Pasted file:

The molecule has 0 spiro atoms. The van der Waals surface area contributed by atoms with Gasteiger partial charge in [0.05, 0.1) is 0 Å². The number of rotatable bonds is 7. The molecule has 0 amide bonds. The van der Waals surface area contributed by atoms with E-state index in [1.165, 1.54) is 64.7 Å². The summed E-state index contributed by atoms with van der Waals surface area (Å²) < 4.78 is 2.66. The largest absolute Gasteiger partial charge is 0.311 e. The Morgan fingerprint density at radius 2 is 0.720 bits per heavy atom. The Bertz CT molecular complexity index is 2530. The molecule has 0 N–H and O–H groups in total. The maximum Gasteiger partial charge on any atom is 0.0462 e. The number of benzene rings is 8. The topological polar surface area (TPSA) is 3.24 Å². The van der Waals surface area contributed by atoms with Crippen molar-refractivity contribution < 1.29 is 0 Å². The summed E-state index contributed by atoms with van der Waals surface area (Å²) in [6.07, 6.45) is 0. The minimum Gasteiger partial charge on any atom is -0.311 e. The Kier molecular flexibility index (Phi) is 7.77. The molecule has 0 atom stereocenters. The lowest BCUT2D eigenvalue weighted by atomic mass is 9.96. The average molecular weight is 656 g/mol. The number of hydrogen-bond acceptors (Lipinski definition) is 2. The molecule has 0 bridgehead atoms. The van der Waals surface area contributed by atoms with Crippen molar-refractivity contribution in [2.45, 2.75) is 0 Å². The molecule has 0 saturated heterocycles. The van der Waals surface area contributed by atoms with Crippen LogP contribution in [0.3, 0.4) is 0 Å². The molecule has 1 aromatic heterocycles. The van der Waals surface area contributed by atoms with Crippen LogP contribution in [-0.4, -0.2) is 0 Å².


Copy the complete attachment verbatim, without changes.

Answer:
The molecule has 0 spiro atoms. The van der Waals surface area contributed by atoms with Gasteiger partial charge in [0.05, 0.1) is 0 Å². The number of rotatable bonds is 7. The molecule has 0 amide bonds. The van der Waals surface area contributed by atoms with E-state index in [1.165, 1.54) is 64.7 Å². The summed E-state index contributed by atoms with van der Waals surface area (Å²) < 4.78 is 2.66. The largest absolute Gasteiger partial charge is 0.311 e. The Morgan fingerprint density at radius 2 is 0.720 bits per heavy atom. The Bertz CT molecular complexity index is 2530. The molecule has 0 N–H and O–H groups in total. The maximum Gasteiger partial charge on any atom is 0.0462 e. The number of benzene rings is 8. The topological polar surface area (TPSA) is 3.24 Å². The van der Waals surface area contributed by atoms with Crippen molar-refractivity contribution < 1.29 is 0 Å². The summed E-state index contributed by atoms with van der Waals surface area (Å²) in [6.07, 6.45) is 0. The minimum Gasteiger partial charge on any atom is -0.311 e. The Kier molecular flexibility index (Phi) is 7.77. The molecule has 0 atom stereocenters. The lowest BCUT2D eigenvalue weighted by atomic mass is 9.96. The average molecular weight is 656 g/mol. The number of hydrogen-bond acceptors (Lipinski definition) is 2. The molecule has 0 bridgehead atoms. The van der Waals surface area contributed by atoms with Crippen molar-refractivity contribution in [2.45, 2.75) is 0 Å². The molecule has 0 saturated heterocycles. The van der Waals surface area contributed by atoms with Crippen LogP contribution in [0.3, 0.4) is 0 Å². The molecule has 1 aromatic heterocycles. The van der Waals surface area contributed by atoms with Crippen LogP contribution in [-0.4, -0.2) is 0 Å².